Advanced Search
MyIDEAS: Login to save this article or follow this journal

IT and Beyond: The Contribution of Heterogeneous Capital to Productivity

Contents:

Author Info

  • Wilson, Daniel J.

Abstract

This article explores the relationship between capital composition and productivity using a unique, detailed dataset on firm investment in the United States in the late 1990s. I develop a methodology for estimating the separate effects of multiple capital types in a production function framework. I back out the implied marginal products of each capital type and compare these with rental price data. I find that although most capital types earned normal returns, information and communications technology capital goods had marginal products substantially above their rental prices. The article also provides evidence of complementarities and substitutabilities among capital types and between capital types and labor.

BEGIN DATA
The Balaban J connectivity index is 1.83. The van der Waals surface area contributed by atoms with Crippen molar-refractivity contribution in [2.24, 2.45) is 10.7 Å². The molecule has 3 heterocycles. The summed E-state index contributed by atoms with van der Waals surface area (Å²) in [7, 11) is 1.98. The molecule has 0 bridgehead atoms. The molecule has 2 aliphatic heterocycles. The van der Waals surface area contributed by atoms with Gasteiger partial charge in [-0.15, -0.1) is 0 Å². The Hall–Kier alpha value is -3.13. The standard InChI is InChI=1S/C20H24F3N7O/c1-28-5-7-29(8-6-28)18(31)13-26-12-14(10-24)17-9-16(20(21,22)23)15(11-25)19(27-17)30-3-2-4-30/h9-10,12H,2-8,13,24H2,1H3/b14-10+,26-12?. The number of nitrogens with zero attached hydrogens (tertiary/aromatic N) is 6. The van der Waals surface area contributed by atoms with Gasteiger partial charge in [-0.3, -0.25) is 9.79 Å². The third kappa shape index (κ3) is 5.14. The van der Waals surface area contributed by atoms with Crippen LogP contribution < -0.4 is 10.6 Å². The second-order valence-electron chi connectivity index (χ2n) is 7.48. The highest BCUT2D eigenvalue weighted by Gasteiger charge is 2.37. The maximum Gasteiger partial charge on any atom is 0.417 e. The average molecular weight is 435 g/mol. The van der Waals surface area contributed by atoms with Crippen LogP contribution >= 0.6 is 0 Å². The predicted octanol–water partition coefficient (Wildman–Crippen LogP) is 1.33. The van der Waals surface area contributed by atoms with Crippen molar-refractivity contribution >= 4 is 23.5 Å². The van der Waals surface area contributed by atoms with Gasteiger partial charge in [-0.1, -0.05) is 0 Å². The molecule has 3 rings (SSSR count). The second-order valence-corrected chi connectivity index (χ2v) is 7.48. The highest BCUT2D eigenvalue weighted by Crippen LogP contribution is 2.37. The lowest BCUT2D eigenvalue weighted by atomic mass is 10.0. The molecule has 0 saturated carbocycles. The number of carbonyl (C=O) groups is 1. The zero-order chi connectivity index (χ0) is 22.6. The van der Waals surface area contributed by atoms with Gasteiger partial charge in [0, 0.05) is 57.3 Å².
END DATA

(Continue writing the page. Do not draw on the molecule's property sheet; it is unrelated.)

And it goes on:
Download Info

If you experience problems downloading a file, check if you have the proper application to view it first. In case of further problems read the IDEAS help page. Note that these files are not on the IDEAS site. Please be patient as the files may be large.
File URL: http://pubs.amstat.org/doi/abs/10.1198/jbes.2009.0005
File Function: full text
Download Restriction: Access to full text is restricted to subscribers.

As the access to this document is restricted, you may want to look for a different version under "Related research" (further below) or search for a different version of it.

Bibliographic Info

Article provided by American Statistical Association in its journal Journal of Business and Economic Statistics.

Volume (Year): 27 (2009)
Issue (Month): ()
Pages: 52-70

as in new window
Handle: RePEc:bes:jnlbes:v:27:y:2009:p:52-70

Contact details of provider:
Web page: http://www.amstat.org/publications/jbes/index.cfm?fuseaction=main

Order Information:
Web: http://www.amstat.org/publications/index.html

Related research

Keywords:

Other versions of this item:

Find related papers by JEL classification:

References

References listed on IDEAS
Please report citation or reference errors to , or , if you are the registered author of the cited work, log in to your RePEc Author Service profile, click on "citations" and make appropriate adjustments.:
as in new window
  1. Erik Brynjolfsson & Lorin M. Hitt, 2003. "Computing Productivity: Firm-Level Evidence," The Review of Economics and Statistics, MIT Press, vol. 85(4), pages 793-808, November.